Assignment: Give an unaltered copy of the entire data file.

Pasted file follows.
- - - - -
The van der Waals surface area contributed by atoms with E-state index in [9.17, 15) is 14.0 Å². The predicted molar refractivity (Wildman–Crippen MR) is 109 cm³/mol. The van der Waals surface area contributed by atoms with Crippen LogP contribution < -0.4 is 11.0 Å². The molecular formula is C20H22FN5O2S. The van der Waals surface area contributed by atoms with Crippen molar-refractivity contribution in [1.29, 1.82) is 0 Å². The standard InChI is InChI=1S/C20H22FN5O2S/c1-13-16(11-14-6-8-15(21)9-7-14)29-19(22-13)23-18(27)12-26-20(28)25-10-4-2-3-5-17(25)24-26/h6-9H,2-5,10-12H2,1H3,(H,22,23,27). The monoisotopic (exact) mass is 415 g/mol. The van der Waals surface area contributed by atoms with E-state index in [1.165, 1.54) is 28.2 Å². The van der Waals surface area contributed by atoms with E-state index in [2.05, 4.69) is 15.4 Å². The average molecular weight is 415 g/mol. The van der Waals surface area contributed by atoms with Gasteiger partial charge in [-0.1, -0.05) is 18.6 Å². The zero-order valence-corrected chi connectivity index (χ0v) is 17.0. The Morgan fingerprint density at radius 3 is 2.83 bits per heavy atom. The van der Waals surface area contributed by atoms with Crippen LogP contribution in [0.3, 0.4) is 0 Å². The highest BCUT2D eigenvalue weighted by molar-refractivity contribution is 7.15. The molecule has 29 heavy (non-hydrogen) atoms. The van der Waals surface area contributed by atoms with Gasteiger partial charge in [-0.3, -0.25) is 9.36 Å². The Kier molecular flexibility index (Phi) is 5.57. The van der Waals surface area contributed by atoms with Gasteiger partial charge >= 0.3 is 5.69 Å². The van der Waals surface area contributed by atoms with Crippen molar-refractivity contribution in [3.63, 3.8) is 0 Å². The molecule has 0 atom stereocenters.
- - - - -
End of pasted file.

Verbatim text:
The van der Waals surface area contributed by atoms with E-state index in [9.17, 15) is 14.0 Å². The predicted molar refractivity (Wildman–Crippen MR) is 109 cm³/mol. The van der Waals surface area contributed by atoms with Crippen LogP contribution < -0.4 is 11.0 Å². The molecular formula is C20H22FN5O2S. The van der Waals surface area contributed by atoms with Crippen molar-refractivity contribution in [1.29, 1.82) is 0 Å². The standard InChI is InChI=1S/C20H22FN5O2S/c1-13-16(11-14-6-8-15(21)9-7-14)29-19(22-13)23-18(27)12-26-20(28)25-10-4-2-3-5-17(25)24-26/h6-9H,2-5,10-12H2,1H3,(H,22,23,27). The monoisotopic (exact) mass is 415 g/mol. The van der Waals surface area contributed by atoms with E-state index in [1.165, 1.54) is 28.2 Å². The van der Waals surface area contributed by atoms with E-state index in [2.05, 4.69) is 15.4 Å². The average molecular weight is 415 g/mol. The van der Waals surface area contributed by atoms with Gasteiger partial charge in [-0.1, -0.05) is 18.6 Å². The zero-order valence-corrected chi connectivity index (χ0v) is 17.0. The Morgan fingerprint density at radius 3 is 2.83 bits per heavy atom. The van der Waals surface area contributed by atoms with Crippen LogP contribution in [0.3, 0.4) is 0 Å². The highest BCUT2D eigenvalue weighted by molar-refractivity contribution is 7.15. The molecule has 29 heavy (non-hydrogen) atoms. The van der Waals surface area contributed by atoms with Gasteiger partial charge in [-0.3, -0.25) is 9.36 Å². The Kier molecular flexibility index (Phi) is 5.57. The van der Waals surface area contributed by atoms with Gasteiger partial charge >= 0.3 is 5.69 Å². The van der Waals surface area contributed by atoms with Crippen molar-refractivity contribution in [3.63, 3.8) is 0 Å². The molecule has 0 atom stereocenters.